Debt Financing - Financial Arrangement Rules
New Zealand has financial arrangement rules, which are a set of rules that require all returns on “financial arrangements” to be taxed on a progressive nature over the term of the financial arrangement using a spreading method.
A financial arrangement is broadly defined and includes virtually any arrangement where there is a delay in giving or receiving consideration; including any debt instruments and securities such as bank accounts, loans and most derivatives. There are some exceptions that may be applicable in certain circumstances.
A person who is subject to the financial arrangement rules must account for all income and expenditure under the rules using an applicable spreading method regardless of whether the financial arrangement is of a revenue or capital nature. For example, in the context of a foreign currency bank account this would include any foreign exchange movement.
Withholding tax implications
Resident withholding tax (RWT) is imposed on interest at 28% for companies. Certain limits of exemptions may apply.
Where a dividend is paid to a resident shareholder, RWT must generally be deducted such that the total of the attached imputation credits and RWT is 33% of the gross dividend (for example RWT of 5% must be deducted if a dividend is fully imputed except where the dividend recipient is another resident company and elects for no RWT to be withheld).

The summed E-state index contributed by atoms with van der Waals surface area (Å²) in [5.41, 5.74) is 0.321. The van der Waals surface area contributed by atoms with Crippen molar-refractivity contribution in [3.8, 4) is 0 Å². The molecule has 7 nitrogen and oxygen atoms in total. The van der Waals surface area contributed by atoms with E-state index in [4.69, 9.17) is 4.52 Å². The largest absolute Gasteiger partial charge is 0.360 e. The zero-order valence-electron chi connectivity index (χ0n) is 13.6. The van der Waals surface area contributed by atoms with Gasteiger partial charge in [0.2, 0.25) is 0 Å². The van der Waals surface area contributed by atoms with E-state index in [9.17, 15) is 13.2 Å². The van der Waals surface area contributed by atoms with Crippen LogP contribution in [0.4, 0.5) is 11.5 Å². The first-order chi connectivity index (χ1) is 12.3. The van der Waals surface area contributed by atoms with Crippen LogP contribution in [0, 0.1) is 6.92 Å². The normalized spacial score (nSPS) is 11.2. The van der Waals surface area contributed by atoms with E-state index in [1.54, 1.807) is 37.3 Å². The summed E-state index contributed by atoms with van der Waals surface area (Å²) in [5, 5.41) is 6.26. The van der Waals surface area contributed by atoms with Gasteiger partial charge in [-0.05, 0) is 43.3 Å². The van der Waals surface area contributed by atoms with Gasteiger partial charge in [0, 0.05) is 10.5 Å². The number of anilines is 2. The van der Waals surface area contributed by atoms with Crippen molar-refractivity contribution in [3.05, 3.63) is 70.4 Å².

‘Inbound’ thin capitalization rules apply to New Zealand taxpayers controlled by non-residents, including branches of non-residents. The aim of the rules is to ensure that New Zealand entities or branches do not deduct a disproportionately high amount of the worldwide group’s interest expense. This is achieved by deeming income in New Zealand when, and to the extent that, the New Zealand entities in the group are thinly capitalized (i.e. excessively debt funded).
The inbound rules include situations where non-residents are 'acting together' and include trusts where the majority of settlements have come from non-residents or from entities subject to the thin capitalization rules.
The ‘outbound’ thin capitalization rules are intended to operate as a base protection measure to prevent New Zealand residents with Controlled Foreign Company (CFC) investments and certain Foreign Investment Fund (FIF) investments from allocating an excessive portion of their interest cost against the New Zealand tax base.